PUMA
Istituto di Fisiologia Clinica     
Kullenberg J., Rosatini F., Vozzi G., Bianchi F., Ahluwalia A., Domenici C. Optimisation of PAM scaffolds for neural tissue engineering: Preliminary study on an SH-SY5Y cell line. In: Tissue Engineering, vol. 14 (6) pp. 1017 - 1023. Mary Ann Liebert Inc, 2008.
 
 
Abstract
(English)
Engineering neural tissue is one of the most challenging goals of tissue engineering. Neural tissue is highly complex and possesses an organized three-dimensional (3D) distribution that is essential for tissue function. An optimal scaffold for tissue engineering has to provide this distribution until the cells are able to activate their normal functions and develop neural connections with the host tissue. Different strategies such as gene therapy and cell transplantation particularly in retinal tissue have been tested, but so far they have only induced retinal degeneration in animals. The objective of this work was to study neural cell assembly as a function of scaffold features and surface chemistry for application in retinal tissue engineering using microfabricated patterns with a well-defined geometry. Because retinal neurons are known to be arranged in hexagonal arrays, hexagonal scaffolds of poly(DL-lactide-co-glycolide) acid were fabricated using a pressure-assisted microsyringe (PAM) system. The behavior of a model cell, neuroblastoma originating from human retina (SH-SY5Y), was analyzed after seeding on the scaffolds, measuring cell density as a function of line width and length of the scaffold to identify the optimal hexagonal geometry. We also evaluated the influence of scaffold on cell metabolism using the methyl thiazolyl tetrazolium assay and on neurite extension. As far as two-dimensional scaffolds are concerned, the results show that although metabolic activity per cell remains constant, hexagons with sides of 500 micron line widths of 20 5 micron optimum for neural cell adhesion in terms of cell density. On 3D scaffolds, cell metabolism is about three times higher than controls, and the optimum number of layers in the scaffold is three or four.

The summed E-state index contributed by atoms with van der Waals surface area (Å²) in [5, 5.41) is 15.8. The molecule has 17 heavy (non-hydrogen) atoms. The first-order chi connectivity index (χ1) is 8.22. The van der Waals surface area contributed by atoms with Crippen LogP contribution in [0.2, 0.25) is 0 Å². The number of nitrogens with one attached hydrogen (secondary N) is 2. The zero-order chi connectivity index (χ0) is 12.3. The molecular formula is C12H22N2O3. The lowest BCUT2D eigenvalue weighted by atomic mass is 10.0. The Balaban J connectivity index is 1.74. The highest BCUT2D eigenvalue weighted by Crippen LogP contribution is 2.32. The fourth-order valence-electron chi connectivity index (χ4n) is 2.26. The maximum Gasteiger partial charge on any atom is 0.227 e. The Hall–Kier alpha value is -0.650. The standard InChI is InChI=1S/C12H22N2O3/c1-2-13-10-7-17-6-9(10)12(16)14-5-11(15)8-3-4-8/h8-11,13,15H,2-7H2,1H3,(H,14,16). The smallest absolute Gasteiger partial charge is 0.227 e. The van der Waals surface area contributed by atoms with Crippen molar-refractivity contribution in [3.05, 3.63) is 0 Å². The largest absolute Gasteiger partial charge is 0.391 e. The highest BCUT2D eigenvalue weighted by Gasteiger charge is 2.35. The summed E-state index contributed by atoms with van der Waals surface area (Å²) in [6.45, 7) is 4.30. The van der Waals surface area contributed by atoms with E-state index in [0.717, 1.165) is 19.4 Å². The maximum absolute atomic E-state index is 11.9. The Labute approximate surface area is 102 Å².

DOI: 10.1089/ten.tea.2007.0163
Subject Neural tissue
Polymeric scaffolds
Cell adhesion and proliferation


Icona documento 1) Download Document PDF


Icona documento Open access Icona documento Restricted Icona documento Private

 


Per ulteriori informazioni, contattare: Librarian http://puma.isti.cnr.it

Valid HTML 4.0 Transitional